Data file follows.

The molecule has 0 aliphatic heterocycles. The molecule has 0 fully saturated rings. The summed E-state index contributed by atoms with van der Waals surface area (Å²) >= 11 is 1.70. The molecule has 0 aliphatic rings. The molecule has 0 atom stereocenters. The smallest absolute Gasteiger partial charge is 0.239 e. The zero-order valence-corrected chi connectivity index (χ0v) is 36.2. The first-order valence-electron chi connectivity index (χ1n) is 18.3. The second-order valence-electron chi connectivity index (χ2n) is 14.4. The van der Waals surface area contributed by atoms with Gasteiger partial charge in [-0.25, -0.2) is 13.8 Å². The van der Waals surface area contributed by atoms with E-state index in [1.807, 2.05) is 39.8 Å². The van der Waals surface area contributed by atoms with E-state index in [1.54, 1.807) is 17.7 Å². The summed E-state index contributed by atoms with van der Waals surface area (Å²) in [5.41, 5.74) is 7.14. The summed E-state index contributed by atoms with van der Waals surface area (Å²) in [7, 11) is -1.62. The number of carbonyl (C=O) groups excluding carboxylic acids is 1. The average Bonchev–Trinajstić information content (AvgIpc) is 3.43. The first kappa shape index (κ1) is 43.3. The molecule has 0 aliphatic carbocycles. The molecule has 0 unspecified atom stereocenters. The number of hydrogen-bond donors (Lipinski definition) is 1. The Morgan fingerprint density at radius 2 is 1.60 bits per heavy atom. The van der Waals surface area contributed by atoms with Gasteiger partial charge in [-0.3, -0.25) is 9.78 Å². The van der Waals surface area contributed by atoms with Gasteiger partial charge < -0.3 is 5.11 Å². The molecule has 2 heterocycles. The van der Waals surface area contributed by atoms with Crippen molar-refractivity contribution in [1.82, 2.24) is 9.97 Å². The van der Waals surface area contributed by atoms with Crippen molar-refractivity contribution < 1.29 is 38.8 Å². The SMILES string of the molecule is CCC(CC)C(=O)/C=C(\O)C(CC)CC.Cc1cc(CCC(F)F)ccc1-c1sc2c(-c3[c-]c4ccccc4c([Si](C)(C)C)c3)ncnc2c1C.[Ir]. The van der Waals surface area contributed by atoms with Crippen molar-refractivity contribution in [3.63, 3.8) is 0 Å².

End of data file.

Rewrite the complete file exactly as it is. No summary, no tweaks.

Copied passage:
The molecule has 0 aliphatic heterocycles. The molecule has 0 fully saturated rings. The summed E-state index contributed by atoms with van der Waals surface area (Å²) >= 11 is 1.70. The molecule has 0 aliphatic rings. The molecule has 0 atom stereocenters. The smallest absolute Gasteiger partial charge is 0.239 e. The zero-order valence-corrected chi connectivity index (χ0v) is 36.2. The first-order valence-electron chi connectivity index (χ1n) is 18.3. The second-order valence-electron chi connectivity index (χ2n) is 14.4. The van der Waals surface area contributed by atoms with Gasteiger partial charge in [-0.25, -0.2) is 13.8 Å². The van der Waals surface area contributed by atoms with E-state index in [1.807, 2.05) is 39.8 Å². The van der Waals surface area contributed by atoms with E-state index in [1.54, 1.807) is 17.7 Å². The summed E-state index contributed by atoms with van der Waals surface area (Å²) in [5.41, 5.74) is 7.14. The summed E-state index contributed by atoms with van der Waals surface area (Å²) in [7, 11) is -1.62. The number of carbonyl (C=O) groups excluding carboxylic acids is 1. The average Bonchev–Trinajstić information content (AvgIpc) is 3.43. The first kappa shape index (κ1) is 43.3. The molecule has 0 aliphatic carbocycles. The molecule has 0 unspecified atom stereocenters. The number of hydrogen-bond donors (Lipinski definition) is 1. The Morgan fingerprint density at radius 2 is 1.60 bits per heavy atom. The van der Waals surface area contributed by atoms with Gasteiger partial charge in [-0.3, -0.25) is 9.78 Å². The van der Waals surface area contributed by atoms with Gasteiger partial charge < -0.3 is 5.11 Å². The molecule has 2 heterocycles. The van der Waals surface area contributed by atoms with Crippen molar-refractivity contribution in [1.82, 2.24) is 9.97 Å². The van der Waals surface area contributed by atoms with Crippen molar-refractivity contribution < 1.29 is 38.8 Å². The SMILES string of the molecule is CCC(CC)C(=O)/C=C(\O)C(CC)CC.Cc1cc(CCC(F)F)ccc1-c1sc2c(-c3[c-]c4ccccc4c([Si](C)(C)C)c3)ncnc2c1C.[Ir]. The van der Waals surface area contributed by atoms with Crippen molar-refractivity contribution in [3.63, 3.8) is 0 Å².